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“How many people with papules and pustules don’t also have redness?” Dr. Harper, who practices in Birmingham, Ala., said at Medscape Live’s annual Coastal Dermatology Symposium. “If we’re not careful, and we try to classify a person into a subtype of rosacea, we end up treating only part of their rosacea; we don’t treat all of it. We have seen this in the literature,” she added.
“The idea now is to take a phenotypic approach to rosacea. What we mean by that is that you look at the patient, you document every part of rosacea that you see, and you treat according to that,” she continued. “That person with papules and pustules may also have phyma and ocular disease. They may have telangiectasia and persistent background erythema. They may also have flushing.”
Dr. Harper incorporates the mnemonic “STOP” to her visits with rosacea patients.
S stands for: Identify signs and symptoms of the condition. “Listen to the patient for symptoms,” she advised. “We’ve learned to listen to darker skinned patients for what they tell us about erythema, for example, because we may not be able to see it, yet they are experiencing it. They may also have symptomatic burning, itching, and stinging.”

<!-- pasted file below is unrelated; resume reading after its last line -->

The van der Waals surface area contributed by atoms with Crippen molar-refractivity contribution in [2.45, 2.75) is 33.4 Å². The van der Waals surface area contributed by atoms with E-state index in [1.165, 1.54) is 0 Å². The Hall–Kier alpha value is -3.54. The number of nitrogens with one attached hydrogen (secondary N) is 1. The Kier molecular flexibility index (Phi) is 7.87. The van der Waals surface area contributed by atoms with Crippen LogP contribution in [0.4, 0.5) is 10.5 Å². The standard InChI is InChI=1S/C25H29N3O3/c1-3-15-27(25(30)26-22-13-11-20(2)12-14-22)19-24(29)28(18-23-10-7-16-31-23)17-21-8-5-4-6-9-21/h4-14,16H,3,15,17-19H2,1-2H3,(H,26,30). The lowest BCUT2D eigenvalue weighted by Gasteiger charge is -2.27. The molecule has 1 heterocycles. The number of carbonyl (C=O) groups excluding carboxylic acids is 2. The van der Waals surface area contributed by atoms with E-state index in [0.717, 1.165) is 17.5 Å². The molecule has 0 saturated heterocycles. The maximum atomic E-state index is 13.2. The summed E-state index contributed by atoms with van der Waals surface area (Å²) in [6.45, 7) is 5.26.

T stands for: Discuss triggers. “Ask patients, ‘what is it that makes your rosacea worse?’ That’s different for everyone,” she said.
O stands for: Agree on a treatment outcome. “Ask, ‘what is it that really bothers you? Are you bothered by the bumps? The redness?’ ” she said.
“The P stands for: Develop a plan that addresses all of that,” she said.
Different treatments for different rosacea symptoms
No one-size-fits-all treatment exists for rosacea. Options that work well for papules and pustules aren’t effective for redness. Similarly, products that work for redness don’t work for telangiectasia.
“Different lesions and signs of rosacea will likely require multiple modes of treatment,” Dr. Harper said. “So, when you evaluate your rosacea patients, if they’re doing great, don’t change their regimen. But if you see somebody who is not well controlled, is there an opportunity for you to come in and add something to that regimen that may make them better? Maybe so.”